Within my practice, film informs choreographic expression and vice versa. It is clear to me when working with the overall flow, cadence, rhythm, color/light, and camera movement, that there is indeed a strong connection. Maya Deren once wrote, “In film I can make the world dance.”
BRENNER: Oh, that’s such a perfectly wonderful quote! As for my dance film, “Where She Is,” I was so taken with the work of Iranian artist/filmmaker Bahar Behbahani – who, by the way, I also met when she took a Vocal Ensemble workshop with me some years ago – that I re-opened a work I had previously created for my female-identifying dancers and myself, originally titled “Where-How-Why Trilogy.” We recreated and re-envisioned it in an amazing, unique environment, filmed partially in Bahar’s temporary, evocative art studio in downtown Manhattan, and then, quite daringly, up on the roof – way up – of a construction site overlooking the city. It’s impressionistic and expressionistic, and another resonant example of intergenerational collaboration from a feminine perspective.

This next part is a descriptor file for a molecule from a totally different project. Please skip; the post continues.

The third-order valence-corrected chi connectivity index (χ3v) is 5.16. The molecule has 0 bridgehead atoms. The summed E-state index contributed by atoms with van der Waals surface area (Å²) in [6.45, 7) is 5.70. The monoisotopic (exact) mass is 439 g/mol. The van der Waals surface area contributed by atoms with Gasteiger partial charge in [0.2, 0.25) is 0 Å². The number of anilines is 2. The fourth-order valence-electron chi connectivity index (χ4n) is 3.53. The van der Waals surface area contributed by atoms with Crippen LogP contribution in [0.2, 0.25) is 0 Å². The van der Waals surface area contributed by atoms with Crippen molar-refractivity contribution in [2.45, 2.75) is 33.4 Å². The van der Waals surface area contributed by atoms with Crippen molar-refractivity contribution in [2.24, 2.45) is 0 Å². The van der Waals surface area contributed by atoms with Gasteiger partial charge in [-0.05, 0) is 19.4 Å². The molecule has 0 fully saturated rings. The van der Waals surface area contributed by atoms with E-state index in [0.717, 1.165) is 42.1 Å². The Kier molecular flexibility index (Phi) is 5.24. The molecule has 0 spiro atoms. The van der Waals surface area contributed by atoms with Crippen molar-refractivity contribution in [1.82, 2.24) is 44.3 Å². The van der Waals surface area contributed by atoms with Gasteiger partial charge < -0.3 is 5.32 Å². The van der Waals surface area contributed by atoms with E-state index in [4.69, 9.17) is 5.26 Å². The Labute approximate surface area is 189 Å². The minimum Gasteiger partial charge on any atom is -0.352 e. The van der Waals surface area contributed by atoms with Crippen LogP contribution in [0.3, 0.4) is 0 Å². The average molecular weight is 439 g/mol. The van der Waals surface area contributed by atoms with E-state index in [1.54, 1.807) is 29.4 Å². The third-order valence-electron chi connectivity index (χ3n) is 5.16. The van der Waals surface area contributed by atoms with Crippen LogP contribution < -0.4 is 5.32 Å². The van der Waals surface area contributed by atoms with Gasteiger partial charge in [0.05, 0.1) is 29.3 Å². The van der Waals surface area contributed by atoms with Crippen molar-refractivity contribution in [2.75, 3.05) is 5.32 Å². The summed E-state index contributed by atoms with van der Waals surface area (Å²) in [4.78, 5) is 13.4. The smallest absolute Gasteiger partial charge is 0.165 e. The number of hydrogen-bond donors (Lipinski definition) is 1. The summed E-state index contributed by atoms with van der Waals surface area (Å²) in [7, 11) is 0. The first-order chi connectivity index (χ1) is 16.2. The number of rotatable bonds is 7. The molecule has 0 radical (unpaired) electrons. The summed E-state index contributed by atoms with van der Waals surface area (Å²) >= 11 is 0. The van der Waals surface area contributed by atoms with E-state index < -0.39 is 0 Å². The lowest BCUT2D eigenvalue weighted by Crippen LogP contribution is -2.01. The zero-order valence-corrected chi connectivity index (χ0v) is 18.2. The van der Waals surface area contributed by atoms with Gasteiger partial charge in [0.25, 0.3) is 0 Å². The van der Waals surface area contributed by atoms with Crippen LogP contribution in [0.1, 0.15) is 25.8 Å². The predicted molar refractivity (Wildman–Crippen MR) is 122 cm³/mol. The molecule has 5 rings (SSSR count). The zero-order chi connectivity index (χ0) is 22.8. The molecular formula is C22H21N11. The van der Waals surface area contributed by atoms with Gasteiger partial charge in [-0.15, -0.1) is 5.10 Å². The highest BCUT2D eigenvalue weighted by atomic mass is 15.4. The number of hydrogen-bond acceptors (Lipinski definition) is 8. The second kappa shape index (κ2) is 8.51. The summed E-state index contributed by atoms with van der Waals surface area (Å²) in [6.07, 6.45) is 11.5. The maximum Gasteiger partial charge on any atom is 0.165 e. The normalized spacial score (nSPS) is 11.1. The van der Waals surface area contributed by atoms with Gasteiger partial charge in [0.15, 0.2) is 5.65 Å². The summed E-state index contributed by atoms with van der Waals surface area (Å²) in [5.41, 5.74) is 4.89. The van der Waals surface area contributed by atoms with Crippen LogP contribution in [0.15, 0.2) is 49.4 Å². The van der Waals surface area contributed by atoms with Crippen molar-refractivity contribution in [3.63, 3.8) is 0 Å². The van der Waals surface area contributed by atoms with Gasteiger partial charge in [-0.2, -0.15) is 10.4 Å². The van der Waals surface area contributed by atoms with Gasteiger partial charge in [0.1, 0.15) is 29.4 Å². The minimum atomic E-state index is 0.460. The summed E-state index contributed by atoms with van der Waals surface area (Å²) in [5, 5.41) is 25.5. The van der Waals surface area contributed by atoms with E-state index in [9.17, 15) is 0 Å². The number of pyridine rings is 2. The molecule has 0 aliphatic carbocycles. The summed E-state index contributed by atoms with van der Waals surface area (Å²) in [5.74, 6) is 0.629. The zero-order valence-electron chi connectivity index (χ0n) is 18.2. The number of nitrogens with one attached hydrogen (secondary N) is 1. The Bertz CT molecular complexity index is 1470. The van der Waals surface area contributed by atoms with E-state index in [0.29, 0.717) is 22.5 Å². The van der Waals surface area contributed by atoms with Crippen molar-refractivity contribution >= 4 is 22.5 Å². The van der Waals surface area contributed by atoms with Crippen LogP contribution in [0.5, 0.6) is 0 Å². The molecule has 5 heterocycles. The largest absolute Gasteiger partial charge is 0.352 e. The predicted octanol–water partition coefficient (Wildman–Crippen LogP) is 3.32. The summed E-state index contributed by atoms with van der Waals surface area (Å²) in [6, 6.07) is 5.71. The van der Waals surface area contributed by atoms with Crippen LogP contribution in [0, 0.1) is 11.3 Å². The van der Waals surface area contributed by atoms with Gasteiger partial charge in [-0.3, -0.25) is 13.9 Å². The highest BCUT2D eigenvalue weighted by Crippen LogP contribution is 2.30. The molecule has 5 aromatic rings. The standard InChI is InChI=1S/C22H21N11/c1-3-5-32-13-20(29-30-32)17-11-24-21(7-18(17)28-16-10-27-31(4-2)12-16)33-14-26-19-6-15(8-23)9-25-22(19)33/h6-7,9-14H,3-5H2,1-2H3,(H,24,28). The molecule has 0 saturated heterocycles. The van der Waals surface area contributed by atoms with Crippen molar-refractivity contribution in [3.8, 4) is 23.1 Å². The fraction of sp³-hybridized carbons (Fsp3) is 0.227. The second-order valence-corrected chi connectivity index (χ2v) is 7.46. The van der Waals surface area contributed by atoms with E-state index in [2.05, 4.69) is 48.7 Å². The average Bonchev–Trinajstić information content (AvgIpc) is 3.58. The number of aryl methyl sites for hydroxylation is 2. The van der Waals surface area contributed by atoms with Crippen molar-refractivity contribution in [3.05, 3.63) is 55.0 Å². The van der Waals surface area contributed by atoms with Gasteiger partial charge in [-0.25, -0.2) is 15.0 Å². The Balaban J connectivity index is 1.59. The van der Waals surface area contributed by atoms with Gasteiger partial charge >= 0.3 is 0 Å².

The concern with history and lineage finds the perfect expression in this collaborative show and event between Muya and myself. I was so touched when she asked me this past summer to be the subject of a photo shoot, with her 35mm film, thus sparking this entire interconnected event. The intergenerational artistic connection is essential, as far as I’m concerned.
What themes are you interested in expressing at this time as a woman and as an artist.